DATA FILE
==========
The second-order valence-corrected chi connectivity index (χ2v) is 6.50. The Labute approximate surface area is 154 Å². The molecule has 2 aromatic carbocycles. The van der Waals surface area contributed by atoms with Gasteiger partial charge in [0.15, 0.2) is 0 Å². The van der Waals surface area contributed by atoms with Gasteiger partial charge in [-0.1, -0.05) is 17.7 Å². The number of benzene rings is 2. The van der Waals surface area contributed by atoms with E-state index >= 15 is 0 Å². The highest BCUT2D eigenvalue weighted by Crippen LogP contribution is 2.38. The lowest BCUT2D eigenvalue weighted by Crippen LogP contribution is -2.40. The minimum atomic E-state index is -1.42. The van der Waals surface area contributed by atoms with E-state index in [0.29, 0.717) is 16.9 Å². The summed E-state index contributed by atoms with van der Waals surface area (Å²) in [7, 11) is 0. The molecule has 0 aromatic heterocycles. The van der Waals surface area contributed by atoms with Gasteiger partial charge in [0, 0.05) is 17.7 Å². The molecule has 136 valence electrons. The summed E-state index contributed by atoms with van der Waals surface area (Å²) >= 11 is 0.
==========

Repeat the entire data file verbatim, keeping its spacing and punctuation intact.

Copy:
The second-order valence-corrected chi connectivity index (χ2v) is 6.50. The Labute approximate surface area is 154 Å². The molecule has 2 aromatic carbocycles. The van der Waals surface area contributed by atoms with Gasteiger partial charge in [0.15, 0.2) is 0 Å². The van der Waals surface area contributed by atoms with Gasteiger partial charge in [-0.1, -0.05) is 17.7 Å². The number of benzene rings is 2. The van der Waals surface area contributed by atoms with E-state index >= 15 is 0 Å². The highest BCUT2D eigenvalue weighted by Crippen LogP contribution is 2.38. The lowest BCUT2D eigenvalue weighted by Crippen LogP contribution is -2.40. The minimum atomic E-state index is -1.42. The van der Waals surface area contributed by atoms with E-state index in [0.29, 0.717) is 16.9 Å². The summed E-state index contributed by atoms with van der Waals surface area (Å²) in [7, 11) is 0. The molecule has 0 aromatic heterocycles. The van der Waals surface area contributed by atoms with Gasteiger partial charge in [0, 0.05) is 17.7 Å². The molecule has 136 valence electrons. The summed E-state index contributed by atoms with van der Waals surface area (Å²) >= 11 is 0.